El Segundo blue

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El Segundo blue
El Segundo blue butterfly (Euphilotes battoides allyni) (17135925448).jpg
Scientific classification e
Kingdom: Animalia
Phylum: Arthropoda
Class: Insecta
Order: Lepidoptera
Family: Lycaenidae
Genus: Euphilotes
E. b. allyni
Trinomial name
Euphilotes battoides allyni
O. Shields, 1975

The El Segundo blue (Euphilotes battoides allyni) is a butterfly local to a small dune ecosystem in Southern California that used to be a community called Palisades del Rey, close to the Los Angeles International Airport (LAX).[1] In 1976 it became a federally designated endangered species.[2] The El Segundo Blue Butterfly Habitat Preserve next to LAX exists to protect the species. There are only three colonies of this tiny butterfly still in existence. The largest of these is on the grounds of LAX; a further colony exists on a site within the huge Chevron El Segundo oil refinery complex,[3] and the smallest colony is an area of only a few square yards on a local beach. The butterfly lays its eggs on coast buckwheat, which the adults also use as a nectar source. Recently, some nearby beach cities such as Redondo Beach have replaced ice plant growth near the beaches with coast buckwheat, in order to provide the butterflies with more of their natural food source.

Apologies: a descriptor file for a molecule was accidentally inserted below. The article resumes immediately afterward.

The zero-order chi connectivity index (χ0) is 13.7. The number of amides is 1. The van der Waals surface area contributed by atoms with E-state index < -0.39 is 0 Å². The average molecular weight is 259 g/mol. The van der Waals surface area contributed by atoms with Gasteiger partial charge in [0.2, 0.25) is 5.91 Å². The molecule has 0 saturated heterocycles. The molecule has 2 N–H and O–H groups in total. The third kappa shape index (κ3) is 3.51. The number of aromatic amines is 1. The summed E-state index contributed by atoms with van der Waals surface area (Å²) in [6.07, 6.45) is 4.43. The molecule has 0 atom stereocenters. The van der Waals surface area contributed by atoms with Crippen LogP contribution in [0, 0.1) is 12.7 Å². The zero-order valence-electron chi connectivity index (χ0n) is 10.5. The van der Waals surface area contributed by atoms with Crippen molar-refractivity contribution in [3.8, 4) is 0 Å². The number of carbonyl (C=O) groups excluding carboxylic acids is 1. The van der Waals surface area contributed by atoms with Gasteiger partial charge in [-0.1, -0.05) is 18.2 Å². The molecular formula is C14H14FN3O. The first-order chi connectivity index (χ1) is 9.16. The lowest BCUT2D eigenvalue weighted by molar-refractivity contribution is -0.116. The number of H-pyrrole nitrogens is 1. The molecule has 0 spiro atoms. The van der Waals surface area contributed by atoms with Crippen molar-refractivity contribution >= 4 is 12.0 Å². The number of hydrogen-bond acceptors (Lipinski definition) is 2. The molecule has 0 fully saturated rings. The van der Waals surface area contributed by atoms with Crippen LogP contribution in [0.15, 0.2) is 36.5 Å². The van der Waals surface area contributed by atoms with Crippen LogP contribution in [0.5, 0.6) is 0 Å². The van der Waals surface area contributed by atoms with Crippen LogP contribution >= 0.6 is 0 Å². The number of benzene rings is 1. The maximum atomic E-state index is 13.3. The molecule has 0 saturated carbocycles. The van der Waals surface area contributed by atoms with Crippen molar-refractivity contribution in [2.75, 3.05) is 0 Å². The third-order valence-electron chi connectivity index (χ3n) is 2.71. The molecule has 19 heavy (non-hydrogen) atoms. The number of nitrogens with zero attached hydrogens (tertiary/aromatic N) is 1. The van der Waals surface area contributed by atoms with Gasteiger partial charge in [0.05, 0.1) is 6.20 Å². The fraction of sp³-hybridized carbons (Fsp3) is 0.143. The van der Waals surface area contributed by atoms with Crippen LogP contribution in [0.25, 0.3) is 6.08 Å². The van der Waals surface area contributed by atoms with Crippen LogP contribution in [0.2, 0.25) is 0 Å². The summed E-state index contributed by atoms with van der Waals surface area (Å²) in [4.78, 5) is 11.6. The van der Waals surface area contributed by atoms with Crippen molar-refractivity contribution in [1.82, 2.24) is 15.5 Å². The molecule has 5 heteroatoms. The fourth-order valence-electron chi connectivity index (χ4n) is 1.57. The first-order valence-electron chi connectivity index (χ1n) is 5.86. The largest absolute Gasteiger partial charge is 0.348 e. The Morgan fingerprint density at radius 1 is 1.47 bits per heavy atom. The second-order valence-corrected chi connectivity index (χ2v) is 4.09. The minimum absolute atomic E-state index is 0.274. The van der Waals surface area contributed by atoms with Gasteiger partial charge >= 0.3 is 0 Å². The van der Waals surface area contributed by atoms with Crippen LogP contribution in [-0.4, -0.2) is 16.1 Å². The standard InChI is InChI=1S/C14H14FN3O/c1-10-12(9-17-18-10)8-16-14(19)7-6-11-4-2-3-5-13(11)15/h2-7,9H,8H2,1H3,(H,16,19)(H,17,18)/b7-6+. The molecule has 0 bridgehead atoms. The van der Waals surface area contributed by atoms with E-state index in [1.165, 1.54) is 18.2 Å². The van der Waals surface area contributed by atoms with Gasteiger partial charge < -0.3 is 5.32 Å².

Population of the El Segundo Blue per year[4]
(minimum count in 1000 individuals)

Further reading[edit]

  • Mattoni, Rudolf H. T., "The Endangered El Segundo Blue Butterfly," The Journal of Research on the Lepidoptera, Volume 29 (4), Winter 1990. PDF 19.5 MB (archive.org)


  1. ^ "Rare Butterflies at LAX". Airport Parking Market. Airport Parking Market. 2016-04-25. Retrieved 2016-05-11.
  2. ^ Traci Watson:Rare Butterflies Flying High at Los Angeles Airport, National Geographic, 21 April 2016
  3. ^ "What We Do". Chevron. Chevron. Retrieved 2016-05-11.
  4. ^ El Segundo Blue Butterfly Counts. LAX Natural Resources Management, retrieved 10 August 2017